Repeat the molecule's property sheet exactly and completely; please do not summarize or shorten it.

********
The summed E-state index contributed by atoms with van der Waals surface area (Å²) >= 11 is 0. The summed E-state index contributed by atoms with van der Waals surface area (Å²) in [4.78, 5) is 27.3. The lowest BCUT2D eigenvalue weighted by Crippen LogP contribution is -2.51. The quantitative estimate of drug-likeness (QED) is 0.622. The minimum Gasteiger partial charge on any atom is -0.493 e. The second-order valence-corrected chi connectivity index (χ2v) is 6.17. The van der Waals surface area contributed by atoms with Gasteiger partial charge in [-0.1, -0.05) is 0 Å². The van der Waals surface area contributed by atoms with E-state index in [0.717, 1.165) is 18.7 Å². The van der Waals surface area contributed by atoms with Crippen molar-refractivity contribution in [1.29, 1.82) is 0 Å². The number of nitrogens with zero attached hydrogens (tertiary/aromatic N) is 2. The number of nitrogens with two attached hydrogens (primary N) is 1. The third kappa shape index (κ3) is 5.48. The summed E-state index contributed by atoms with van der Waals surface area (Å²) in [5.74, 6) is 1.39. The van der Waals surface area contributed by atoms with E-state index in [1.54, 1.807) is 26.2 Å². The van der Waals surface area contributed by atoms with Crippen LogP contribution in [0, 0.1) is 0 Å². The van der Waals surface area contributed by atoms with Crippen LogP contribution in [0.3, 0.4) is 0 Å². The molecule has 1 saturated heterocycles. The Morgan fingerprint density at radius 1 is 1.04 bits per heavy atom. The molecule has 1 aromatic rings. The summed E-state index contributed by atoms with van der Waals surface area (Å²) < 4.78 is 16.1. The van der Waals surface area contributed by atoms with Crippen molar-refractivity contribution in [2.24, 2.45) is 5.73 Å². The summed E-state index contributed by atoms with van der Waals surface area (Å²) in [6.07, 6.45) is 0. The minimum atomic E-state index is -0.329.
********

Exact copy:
The summed E-state index contributed by atoms with van der Waals surface area (Å²) >= 11 is 0. The summed E-state index contributed by atoms with van der Waals surface area (Å²) in [4.78, 5) is 27.3. The lowest BCUT2D eigenvalue weighted by Crippen LogP contribution is -2.51. The quantitative estimate of drug-likeness (QED) is 0.622. The minimum Gasteiger partial charge on any atom is -0.493 e. The second-order valence-corrected chi connectivity index (χ2v) is 6.17. The van der Waals surface area contributed by atoms with Gasteiger partial charge in [-0.1, -0.05) is 0 Å². The van der Waals surface area contributed by atoms with E-state index in [0.717, 1.165) is 18.7 Å². The van der Waals surface area contributed by atoms with Crippen molar-refractivity contribution in [1.29, 1.82) is 0 Å². The number of nitrogens with zero attached hydrogens (tertiary/aromatic N) is 2. The number of nitrogens with two attached hydrogens (primary N) is 1. The third kappa shape index (κ3) is 5.48. The summed E-state index contributed by atoms with van der Waals surface area (Å²) in [5.74, 6) is 1.39. The van der Waals surface area contributed by atoms with E-state index in [1.54, 1.807) is 26.2 Å². The van der Waals surface area contributed by atoms with Crippen LogP contribution in [0, 0.1) is 0 Å². The van der Waals surface area contributed by atoms with Crippen LogP contribution in [0.3, 0.4) is 0 Å². The molecule has 1 saturated heterocycles. The Morgan fingerprint density at radius 1 is 1.04 bits per heavy atom. The molecule has 1 aromatic rings. The summed E-state index contributed by atoms with van der Waals surface area (Å²) < 4.78 is 16.1. The van der Waals surface area contributed by atoms with Crippen molar-refractivity contribution in [2.24, 2.45) is 5.73 Å². The summed E-state index contributed by atoms with van der Waals surface area (Å²) in [6.07, 6.45) is 0. The minimum atomic E-state index is -0.329.